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Posts Tagged ‘pedestrians’

Smoking ban extended to pedestrian plazas

I’m okay with this. Main Street Square is now a smoke-free zone following the City Council’s decision Wednesday to expand Houston’s smoking ban to pedestrian plazas, marking the latest effort from the Parker administration to curb lighting up in public places. The changes to the smoking ordinance are twofold: it expands the ban to Houston’s […]

Astrodome Park: The population isn’t the problem

Greg Wythe addresses one of the central questions about the proposed Astrodome Park in this comment that I thought was worth highlighting on the front page. As it turns out, there are a number of apartments situated to the east and north of the Dome. Checking Census data, the counts on the area “un-highlighted” in […]

Studemont Junction

Swamplot has an update and some pictures from the to-be-redeveloped Grocer’s Supply truck lot near Studemont and I-10, basically on the north doorstep of my neighborhood. SIGNS ARE UP at the soon-to-be-former Grocers Supply distribution center across Studemont from Kroger just south of I-10 announcing Studemont Junction, the name meant to bring some . . […]

Redefining residential streets

Streets are about more than just cars. Where the rubber will meet the road on this, as it were, is on busy residential streets like Dunlavy in Montrose, where new city planning codes will have an effect. Dunlavy is, at least in theory, a four-lane street between Allen Parkway and U.S. 59. Some drivers question […]

More on the Metro bus system reimagining

Christopher Andrews has a practical look at Metro’s reimagined bus network. Nearly two weeks ago METRO released the System Reimagining proposal, arguably the biggest service adjustment in METRO’s existence. METRO is currently welcoming feedback on the system. I hope most feedback will be positive, as the reimagined system should provide an opportunity for ridership for […]

Walk carefully

Texas cities are not so safe for pedestrians. Yeah, I’m as shocked as you are. Houston pedestrians better cross with care. The city is the seventh most dangerous in the nation for people on foot, according to a new report from the National Complete Streets Coalition at Smart Growth America, a nonprofit that advocates for […]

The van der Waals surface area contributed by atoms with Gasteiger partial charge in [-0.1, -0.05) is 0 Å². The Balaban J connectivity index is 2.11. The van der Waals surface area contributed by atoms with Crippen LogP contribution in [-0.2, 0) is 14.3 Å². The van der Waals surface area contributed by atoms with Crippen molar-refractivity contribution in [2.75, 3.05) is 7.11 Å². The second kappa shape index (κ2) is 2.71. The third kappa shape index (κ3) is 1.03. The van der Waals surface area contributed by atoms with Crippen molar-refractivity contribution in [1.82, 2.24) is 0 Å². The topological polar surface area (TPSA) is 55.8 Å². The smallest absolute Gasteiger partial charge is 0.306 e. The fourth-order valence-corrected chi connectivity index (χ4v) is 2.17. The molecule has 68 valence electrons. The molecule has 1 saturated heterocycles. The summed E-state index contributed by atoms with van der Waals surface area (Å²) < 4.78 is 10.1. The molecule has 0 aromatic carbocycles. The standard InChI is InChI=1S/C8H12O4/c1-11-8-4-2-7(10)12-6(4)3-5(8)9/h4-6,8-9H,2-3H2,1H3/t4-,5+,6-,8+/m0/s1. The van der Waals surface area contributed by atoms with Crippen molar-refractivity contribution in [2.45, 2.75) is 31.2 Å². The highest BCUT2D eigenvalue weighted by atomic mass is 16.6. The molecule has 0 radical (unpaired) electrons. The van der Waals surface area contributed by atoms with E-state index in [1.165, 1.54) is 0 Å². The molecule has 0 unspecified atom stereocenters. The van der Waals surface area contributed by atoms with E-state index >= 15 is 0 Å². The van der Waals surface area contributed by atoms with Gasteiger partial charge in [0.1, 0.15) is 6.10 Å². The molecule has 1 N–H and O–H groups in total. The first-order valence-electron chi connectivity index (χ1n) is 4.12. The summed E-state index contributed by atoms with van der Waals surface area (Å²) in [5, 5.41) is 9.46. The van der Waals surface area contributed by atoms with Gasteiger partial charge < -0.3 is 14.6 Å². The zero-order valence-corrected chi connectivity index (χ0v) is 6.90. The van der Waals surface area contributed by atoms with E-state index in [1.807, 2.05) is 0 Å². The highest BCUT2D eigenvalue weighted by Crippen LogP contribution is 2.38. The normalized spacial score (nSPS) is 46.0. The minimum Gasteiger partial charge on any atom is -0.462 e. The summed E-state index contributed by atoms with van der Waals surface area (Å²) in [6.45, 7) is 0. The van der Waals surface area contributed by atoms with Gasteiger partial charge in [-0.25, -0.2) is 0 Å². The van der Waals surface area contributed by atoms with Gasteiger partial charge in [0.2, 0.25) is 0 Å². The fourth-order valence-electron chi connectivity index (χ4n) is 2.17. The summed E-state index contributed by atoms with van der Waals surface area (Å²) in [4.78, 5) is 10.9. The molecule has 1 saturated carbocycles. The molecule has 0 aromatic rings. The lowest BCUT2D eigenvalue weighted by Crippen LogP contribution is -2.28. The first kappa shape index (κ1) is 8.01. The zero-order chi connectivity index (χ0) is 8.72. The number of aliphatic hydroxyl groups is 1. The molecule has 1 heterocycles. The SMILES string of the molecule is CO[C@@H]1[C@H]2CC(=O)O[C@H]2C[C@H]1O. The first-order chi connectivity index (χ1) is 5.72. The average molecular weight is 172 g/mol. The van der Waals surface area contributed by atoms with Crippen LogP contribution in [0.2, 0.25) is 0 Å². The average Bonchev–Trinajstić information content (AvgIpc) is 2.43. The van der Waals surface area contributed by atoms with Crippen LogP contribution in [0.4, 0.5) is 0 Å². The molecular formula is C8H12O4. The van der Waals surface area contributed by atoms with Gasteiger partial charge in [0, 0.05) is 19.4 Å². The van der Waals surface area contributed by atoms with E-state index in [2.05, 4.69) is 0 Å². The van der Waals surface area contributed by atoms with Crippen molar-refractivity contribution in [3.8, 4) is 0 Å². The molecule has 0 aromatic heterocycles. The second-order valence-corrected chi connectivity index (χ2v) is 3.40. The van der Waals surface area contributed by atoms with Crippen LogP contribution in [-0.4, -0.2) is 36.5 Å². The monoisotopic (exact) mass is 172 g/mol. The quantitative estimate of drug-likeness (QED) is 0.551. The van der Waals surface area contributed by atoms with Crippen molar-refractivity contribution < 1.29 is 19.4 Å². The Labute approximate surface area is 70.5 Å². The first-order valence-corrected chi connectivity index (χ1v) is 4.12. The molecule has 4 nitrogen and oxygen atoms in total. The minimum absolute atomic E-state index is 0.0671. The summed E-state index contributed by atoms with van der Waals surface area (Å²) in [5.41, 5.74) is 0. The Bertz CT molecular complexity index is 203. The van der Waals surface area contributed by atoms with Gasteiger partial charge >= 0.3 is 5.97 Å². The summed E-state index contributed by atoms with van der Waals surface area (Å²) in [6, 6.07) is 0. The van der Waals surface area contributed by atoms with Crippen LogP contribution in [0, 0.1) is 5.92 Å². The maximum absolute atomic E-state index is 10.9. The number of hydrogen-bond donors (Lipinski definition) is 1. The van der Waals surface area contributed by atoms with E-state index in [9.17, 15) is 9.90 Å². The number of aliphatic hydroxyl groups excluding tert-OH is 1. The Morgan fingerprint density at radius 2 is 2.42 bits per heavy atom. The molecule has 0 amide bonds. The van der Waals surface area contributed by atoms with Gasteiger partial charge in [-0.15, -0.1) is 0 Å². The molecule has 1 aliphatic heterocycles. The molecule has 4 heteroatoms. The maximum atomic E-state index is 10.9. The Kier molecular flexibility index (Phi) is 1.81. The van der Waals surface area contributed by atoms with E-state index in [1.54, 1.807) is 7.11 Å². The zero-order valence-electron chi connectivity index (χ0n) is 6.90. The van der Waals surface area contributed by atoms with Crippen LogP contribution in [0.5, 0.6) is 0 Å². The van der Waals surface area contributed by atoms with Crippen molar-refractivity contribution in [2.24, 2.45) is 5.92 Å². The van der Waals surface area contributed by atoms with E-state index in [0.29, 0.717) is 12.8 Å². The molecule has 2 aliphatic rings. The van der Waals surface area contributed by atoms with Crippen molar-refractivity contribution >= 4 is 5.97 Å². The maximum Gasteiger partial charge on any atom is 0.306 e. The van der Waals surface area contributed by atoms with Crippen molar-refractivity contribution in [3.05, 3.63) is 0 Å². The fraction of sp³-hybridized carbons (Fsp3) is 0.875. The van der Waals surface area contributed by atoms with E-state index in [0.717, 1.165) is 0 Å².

The downtown lifestyle

Demand for residences in downtown Houston is up. For Krishnan Iyer, moving downtown meant a lot of things: Not having to use his car in auto-dependent Houston, being able to walk to work, to restaurants, to the movies. The 34-year-old consultant left The Woodlands two years ago for a one-bedroom apartment in the Post Rice […]

First Sunday Streets seemed like a success

The weather was kinda lousy but there were plenty of people out on White Oak Street on Sunday. The city of Houston closed a 2.5 mile stretch of Quitman and White Oak to motor vehicles for four hours on Sunday, encouraging Houstonians to play in the street and explore their neighborhoods pushing strollers or riding […]

Street closings ahead

This ought to be interesting. Three busy Houston streets will shut down to vehicular traffic on selected Sunday afternoons in an effort to see if car-bound residents will walk, bike and explore each block rather than simply drive through. The program, called Open Streets, originated in Bogota, Colombia, more than 30 years ago and has […]

How to make the warehouse transition something to look forward to

I have four things to say about this. Houston developers plan to build a mixed-use project, including upscale apartments and retail, on a 15-acre tract close to downtown, replacing a large produce warehouse that’s occupied the space for decades. Capcor Partners and Kaplan Management bought the land this week from Grocers Supply, which has been […]

Drinking al fresco

From the Things You Might Not Have Realized department. “It is a commonly-held belief that it’s illegal to walk down the street drinking a beer in Texas. However, that is not always the case.” Those words, which we recently happened upon at the Texas Alcoholic Beverage Commission website, sparked wary excitement. We’d always chafed under […]

Complete Streets coming